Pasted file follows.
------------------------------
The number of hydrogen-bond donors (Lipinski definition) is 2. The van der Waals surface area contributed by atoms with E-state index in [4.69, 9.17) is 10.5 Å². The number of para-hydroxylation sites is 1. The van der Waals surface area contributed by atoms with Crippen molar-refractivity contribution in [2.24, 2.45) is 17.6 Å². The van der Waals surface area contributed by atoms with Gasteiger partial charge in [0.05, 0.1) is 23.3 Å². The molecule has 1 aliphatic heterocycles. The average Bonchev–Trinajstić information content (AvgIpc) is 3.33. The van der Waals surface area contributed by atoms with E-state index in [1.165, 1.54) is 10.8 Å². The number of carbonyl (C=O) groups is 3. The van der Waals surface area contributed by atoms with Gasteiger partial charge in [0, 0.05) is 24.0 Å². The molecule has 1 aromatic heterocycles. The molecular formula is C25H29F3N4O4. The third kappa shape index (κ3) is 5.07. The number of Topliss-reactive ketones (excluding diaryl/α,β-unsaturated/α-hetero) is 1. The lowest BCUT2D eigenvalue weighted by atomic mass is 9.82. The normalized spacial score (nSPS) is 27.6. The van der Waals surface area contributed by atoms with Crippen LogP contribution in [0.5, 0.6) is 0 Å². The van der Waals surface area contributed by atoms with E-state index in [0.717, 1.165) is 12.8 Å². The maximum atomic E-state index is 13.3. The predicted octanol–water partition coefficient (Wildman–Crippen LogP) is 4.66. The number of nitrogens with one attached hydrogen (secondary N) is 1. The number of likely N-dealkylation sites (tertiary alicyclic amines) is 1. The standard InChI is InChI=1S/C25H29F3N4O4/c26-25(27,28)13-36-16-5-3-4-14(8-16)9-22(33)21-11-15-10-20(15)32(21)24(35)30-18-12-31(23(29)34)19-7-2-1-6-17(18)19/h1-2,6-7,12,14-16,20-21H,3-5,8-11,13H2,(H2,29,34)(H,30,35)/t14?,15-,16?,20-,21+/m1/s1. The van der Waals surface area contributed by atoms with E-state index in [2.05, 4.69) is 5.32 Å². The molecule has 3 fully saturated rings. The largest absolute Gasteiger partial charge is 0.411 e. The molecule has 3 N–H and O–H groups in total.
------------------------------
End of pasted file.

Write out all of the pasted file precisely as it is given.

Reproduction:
The number of hydrogen-bond donors (Lipinski definition) is 2. The van der Waals surface area contributed by atoms with E-state index in [4.69, 9.17) is 10.5 Å². The number of para-hydroxylation sites is 1. The van der Waals surface area contributed by atoms with Crippen molar-refractivity contribution in [2.24, 2.45) is 17.6 Å². The van der Waals surface area contributed by atoms with Gasteiger partial charge in [0.05, 0.1) is 23.3 Å². The molecule has 1 aliphatic heterocycles. The average Bonchev–Trinajstić information content (AvgIpc) is 3.33. The van der Waals surface area contributed by atoms with E-state index in [1.165, 1.54) is 10.8 Å². The number of carbonyl (C=O) groups is 3. The van der Waals surface area contributed by atoms with Gasteiger partial charge in [0, 0.05) is 24.0 Å². The molecule has 1 aromatic heterocycles. The molecular formula is C25H29F3N4O4. The third kappa shape index (κ3) is 5.07. The number of Topliss-reactive ketones (excluding diaryl/α,β-unsaturated/α-hetero) is 1. The lowest BCUT2D eigenvalue weighted by atomic mass is 9.82. The normalized spacial score (nSPS) is 27.6. The van der Waals surface area contributed by atoms with Crippen LogP contribution in [0.5, 0.6) is 0 Å². The van der Waals surface area contributed by atoms with E-state index in [0.717, 1.165) is 12.8 Å². The maximum atomic E-state index is 13.3. The predicted octanol–water partition coefficient (Wildman–Crippen LogP) is 4.66. The number of nitrogens with one attached hydrogen (secondary N) is 1. The number of likely N-dealkylation sites (tertiary alicyclic amines) is 1. The standard InChI is InChI=1S/C25H29F3N4O4/c26-25(27,28)13-36-16-5-3-4-14(8-16)9-22(33)21-11-15-10-20(15)32(21)24(35)30-18-12-31(23(29)34)19-7-2-1-6-17(18)19/h1-2,6-7,12,14-16,20-21H,3-5,8-11,13H2,(H2,29,34)(H,30,35)/t14?,15-,16?,20-,21+/m1/s1. The van der Waals surface area contributed by atoms with E-state index in [2.05, 4.69) is 5.32 Å². The molecule has 3 fully saturated rings. The largest absolute Gasteiger partial charge is 0.411 e. The molecule has 3 N–H and O–H groups in total.